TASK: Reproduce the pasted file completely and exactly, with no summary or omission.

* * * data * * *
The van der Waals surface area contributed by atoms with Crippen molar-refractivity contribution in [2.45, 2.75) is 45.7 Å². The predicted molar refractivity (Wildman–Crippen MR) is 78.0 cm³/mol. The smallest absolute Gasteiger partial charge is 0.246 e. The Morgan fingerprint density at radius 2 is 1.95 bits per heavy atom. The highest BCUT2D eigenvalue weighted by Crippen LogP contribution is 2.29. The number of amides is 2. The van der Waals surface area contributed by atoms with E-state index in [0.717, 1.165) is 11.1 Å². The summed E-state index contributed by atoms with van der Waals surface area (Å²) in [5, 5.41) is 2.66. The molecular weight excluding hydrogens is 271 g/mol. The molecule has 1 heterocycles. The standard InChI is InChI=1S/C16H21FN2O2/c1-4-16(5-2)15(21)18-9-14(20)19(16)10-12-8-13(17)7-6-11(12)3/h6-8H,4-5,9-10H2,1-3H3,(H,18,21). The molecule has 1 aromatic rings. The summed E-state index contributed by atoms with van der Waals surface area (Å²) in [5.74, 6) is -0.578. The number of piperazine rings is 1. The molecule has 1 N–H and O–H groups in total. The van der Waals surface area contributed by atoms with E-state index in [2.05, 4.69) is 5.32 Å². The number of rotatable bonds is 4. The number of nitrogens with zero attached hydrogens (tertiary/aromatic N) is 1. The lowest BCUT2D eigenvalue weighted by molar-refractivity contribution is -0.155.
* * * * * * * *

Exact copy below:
The van der Waals surface area contributed by atoms with Crippen molar-refractivity contribution in [2.45, 2.75) is 45.7 Å². The predicted molar refractivity (Wildman–Crippen MR) is 78.0 cm³/mol. The smallest absolute Gasteiger partial charge is 0.246 e. The Morgan fingerprint density at radius 2 is 1.95 bits per heavy atom. The highest BCUT2D eigenvalue weighted by Crippen LogP contribution is 2.29. The number of amides is 2. The van der Waals surface area contributed by atoms with E-state index in [0.717, 1.165) is 11.1 Å². The summed E-state index contributed by atoms with van der Waals surface area (Å²) in [5, 5.41) is 2.66. The molecular weight excluding hydrogens is 271 g/mol. The molecule has 1 heterocycles. The standard InChI is InChI=1S/C16H21FN2O2/c1-4-16(5-2)15(21)18-9-14(20)19(16)10-12-8-13(17)7-6-11(12)3/h6-8H,4-5,9-10H2,1-3H3,(H,18,21). The molecule has 1 aromatic rings. The summed E-state index contributed by atoms with van der Waals surface area (Å²) in [5.74, 6) is -0.578. The number of piperazine rings is 1. The molecule has 1 N–H and O–H groups in total. The van der Waals surface area contributed by atoms with E-state index in [2.05, 4.69) is 5.32 Å². The number of rotatable bonds is 4. The number of nitrogens with zero attached hydrogens (tertiary/aromatic N) is 1. The lowest BCUT2D eigenvalue weighted by molar-refractivity contribution is -0.155.